Full Blood Count Test

Blood tests can help doctors:

  • Evaluate how well organs—such as the kidneys, liver, thyroid, and heart—are working
  • Diagnose diseases and conditions such as cancer, HIV/AIDS, diabetes, anaemia, inflammation, infection and coronary heart disease
  • Find out whether you have risk factors for heart disease
  • Check whether medicines you’re taking are working
  • Assess how well your blood is clotting

The test we offer is the Full Blood Count (also known as a Complete Blood Count).

Full Blood Count (aka Complete Blood Count)

A Full Blood Count (FBC) is an easy and very common blood test that screens for certain disorders that can affect your health.

The FBC can help detect blood diseases and disorders, such as anaemia, infections, clotting problems, blood cancers, and immune system disorders. This test measures many different parts of your blood.

When is an FBC ordered?

An FBC can be part of a routine checkup or if you have unexplained symptoms such as bleeding or bruising. An FBC can help your doctor:

  • Evaluate your overall health. An FBC can screen for a variety of potential health problems.
  • Diagnose a health problem. An FBC is often ordered when you have unexplained symptoms like weakness, tiredness, fever, redness, swelling, bruising, or bleeding.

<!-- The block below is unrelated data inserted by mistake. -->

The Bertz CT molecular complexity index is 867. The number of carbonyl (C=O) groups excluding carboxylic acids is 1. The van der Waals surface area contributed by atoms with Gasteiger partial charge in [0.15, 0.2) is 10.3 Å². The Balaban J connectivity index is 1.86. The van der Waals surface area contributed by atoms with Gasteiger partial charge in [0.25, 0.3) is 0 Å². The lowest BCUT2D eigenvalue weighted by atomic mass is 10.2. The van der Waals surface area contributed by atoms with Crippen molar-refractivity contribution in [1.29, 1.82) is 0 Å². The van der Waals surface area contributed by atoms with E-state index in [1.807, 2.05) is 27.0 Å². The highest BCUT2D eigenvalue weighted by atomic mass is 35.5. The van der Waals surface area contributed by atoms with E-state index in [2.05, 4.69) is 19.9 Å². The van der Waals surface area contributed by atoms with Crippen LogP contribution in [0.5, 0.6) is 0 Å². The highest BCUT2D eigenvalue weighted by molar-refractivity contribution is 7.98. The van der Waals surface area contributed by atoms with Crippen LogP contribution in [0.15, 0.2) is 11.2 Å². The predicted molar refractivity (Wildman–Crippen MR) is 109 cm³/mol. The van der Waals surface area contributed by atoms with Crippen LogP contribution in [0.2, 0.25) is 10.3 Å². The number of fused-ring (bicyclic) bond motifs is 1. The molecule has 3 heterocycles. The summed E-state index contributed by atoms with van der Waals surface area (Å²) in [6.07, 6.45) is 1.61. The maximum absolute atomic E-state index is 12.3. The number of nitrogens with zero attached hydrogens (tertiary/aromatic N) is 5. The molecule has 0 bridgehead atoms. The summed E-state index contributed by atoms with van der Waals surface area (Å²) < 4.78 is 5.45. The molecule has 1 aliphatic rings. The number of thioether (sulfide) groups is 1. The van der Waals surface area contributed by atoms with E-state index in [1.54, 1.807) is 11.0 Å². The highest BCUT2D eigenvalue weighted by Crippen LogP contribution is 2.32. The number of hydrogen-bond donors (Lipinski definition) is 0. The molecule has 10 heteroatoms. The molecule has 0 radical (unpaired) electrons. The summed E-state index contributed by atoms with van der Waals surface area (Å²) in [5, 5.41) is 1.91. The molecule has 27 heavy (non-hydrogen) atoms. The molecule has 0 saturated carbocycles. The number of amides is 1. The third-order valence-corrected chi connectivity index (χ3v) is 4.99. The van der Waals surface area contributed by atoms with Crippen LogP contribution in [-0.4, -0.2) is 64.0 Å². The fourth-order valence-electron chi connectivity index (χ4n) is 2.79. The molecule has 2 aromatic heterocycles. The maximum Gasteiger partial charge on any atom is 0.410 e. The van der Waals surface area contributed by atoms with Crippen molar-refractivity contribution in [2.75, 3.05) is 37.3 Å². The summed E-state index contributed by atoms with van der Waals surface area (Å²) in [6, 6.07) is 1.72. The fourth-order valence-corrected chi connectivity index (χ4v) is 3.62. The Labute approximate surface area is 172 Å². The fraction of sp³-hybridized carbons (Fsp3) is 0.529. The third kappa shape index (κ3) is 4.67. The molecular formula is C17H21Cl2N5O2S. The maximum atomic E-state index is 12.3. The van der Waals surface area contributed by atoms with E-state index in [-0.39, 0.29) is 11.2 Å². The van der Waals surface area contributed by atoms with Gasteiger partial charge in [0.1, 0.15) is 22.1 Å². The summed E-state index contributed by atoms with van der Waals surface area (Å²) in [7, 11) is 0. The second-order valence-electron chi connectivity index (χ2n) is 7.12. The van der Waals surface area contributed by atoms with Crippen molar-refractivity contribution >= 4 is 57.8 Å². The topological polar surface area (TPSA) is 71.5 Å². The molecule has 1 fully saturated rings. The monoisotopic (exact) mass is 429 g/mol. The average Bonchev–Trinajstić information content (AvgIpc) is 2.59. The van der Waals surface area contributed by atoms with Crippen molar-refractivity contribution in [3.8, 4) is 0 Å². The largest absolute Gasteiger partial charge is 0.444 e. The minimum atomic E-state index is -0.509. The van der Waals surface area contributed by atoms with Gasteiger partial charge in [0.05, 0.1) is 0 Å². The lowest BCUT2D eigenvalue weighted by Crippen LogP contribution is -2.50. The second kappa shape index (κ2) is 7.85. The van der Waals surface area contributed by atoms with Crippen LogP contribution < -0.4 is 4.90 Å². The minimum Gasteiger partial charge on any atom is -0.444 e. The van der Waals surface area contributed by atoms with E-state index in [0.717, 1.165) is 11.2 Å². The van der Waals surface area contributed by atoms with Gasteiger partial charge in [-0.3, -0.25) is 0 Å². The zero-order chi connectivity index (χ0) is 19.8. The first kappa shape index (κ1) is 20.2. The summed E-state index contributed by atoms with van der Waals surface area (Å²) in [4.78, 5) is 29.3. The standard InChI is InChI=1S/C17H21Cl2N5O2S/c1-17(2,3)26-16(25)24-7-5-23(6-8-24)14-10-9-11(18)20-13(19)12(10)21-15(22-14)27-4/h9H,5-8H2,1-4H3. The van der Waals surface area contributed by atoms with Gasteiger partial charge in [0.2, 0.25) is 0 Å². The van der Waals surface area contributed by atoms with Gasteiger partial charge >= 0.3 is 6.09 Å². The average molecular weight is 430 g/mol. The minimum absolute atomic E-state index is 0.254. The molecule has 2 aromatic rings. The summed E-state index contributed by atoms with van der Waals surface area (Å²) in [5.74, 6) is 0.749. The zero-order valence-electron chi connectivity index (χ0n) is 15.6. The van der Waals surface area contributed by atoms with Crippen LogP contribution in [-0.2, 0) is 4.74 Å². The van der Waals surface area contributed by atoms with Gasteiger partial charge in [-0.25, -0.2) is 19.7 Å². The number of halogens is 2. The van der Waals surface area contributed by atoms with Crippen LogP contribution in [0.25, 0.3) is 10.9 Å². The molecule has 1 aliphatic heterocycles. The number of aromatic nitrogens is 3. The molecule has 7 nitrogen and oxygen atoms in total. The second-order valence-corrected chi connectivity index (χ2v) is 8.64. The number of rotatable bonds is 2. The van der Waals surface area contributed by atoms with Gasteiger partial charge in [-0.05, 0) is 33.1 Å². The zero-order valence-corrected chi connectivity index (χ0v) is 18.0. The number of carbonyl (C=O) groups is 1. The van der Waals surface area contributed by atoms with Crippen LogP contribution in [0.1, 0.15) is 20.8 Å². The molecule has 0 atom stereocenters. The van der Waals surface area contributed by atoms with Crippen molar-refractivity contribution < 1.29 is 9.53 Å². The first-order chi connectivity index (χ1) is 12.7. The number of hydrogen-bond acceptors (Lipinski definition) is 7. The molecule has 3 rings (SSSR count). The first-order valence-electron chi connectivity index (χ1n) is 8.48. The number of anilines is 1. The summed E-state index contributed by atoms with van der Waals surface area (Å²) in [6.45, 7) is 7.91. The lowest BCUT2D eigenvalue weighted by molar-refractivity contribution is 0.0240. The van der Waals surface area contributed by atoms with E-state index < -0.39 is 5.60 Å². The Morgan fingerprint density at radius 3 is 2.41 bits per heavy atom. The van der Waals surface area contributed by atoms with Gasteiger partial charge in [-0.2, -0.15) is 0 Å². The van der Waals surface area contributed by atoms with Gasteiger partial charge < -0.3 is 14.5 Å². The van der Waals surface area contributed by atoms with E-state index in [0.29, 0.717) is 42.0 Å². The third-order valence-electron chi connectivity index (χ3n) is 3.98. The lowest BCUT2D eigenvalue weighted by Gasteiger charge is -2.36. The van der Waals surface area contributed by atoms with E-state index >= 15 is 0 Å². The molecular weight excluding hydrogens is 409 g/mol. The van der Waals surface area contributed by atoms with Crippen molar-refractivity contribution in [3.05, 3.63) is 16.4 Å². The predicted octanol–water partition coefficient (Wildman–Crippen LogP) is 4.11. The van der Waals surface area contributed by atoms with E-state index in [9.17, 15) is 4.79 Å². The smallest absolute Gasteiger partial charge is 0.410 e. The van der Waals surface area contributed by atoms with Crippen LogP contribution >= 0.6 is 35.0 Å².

• Monitor a health problem. FBCs can be used to monitor your condition if you have been diagnosed with a disorder that affects blood cell counts.
  • Monitor your treatment. Certain medical treatments can affect your blood cell counts and may require regular FBCs.

An FBC measures a variety of the blood’s components and their sub-components, i.e:

  • red blood cells
  • white blood cells
  • platelets

What red blood cell (RBC) tests are carried out in an FBC?


Haemoglobin is an iron-rich protein in red blood cells that carries oxygen from your lungs to the cells of your body. Low haemoglobin levels may be a sign of anaemia, sickle cell anaemia, thalassemia or other blood disorders.

If you have diabetes, excess glucose in your blood can attach to haemoglobin and raise the level of haemoglobin A1c. This is what a diabetes test screens for – high levels of HbA1c.

Haematocrit (PCV)

Haematocrit is a measure of how much space red blood cells take up in your blood. A high haematocrit level might mean you’re dehydrated. A low haematocrit level might mean you have anaemia. Abnormal haematocrit levels also may be a sign of a blood or bone marrow disorder.

Mean Corpuscular Haemoglobin (MCH)

 An MCH value refers to the average quantity of haemoglobin present in a single red blood cell. Haemoglobin is the protein in your red blood cells that transports oxygen to the tissues of your body.

Your MCH value is related to two other values:

  1. Mean Corpuscular Volume (MCV). MCV is a measurement of the average size of your red blood cells.
  2. Mean Corpuscular Haemoglobin Concentration (MCHC). MCHC measures the average concentration of haemoglobin within RBCs.

Your MCH level can indicate underlying health issues. The normal range for MCH is between 27.5 and 33.2 picograms (pg).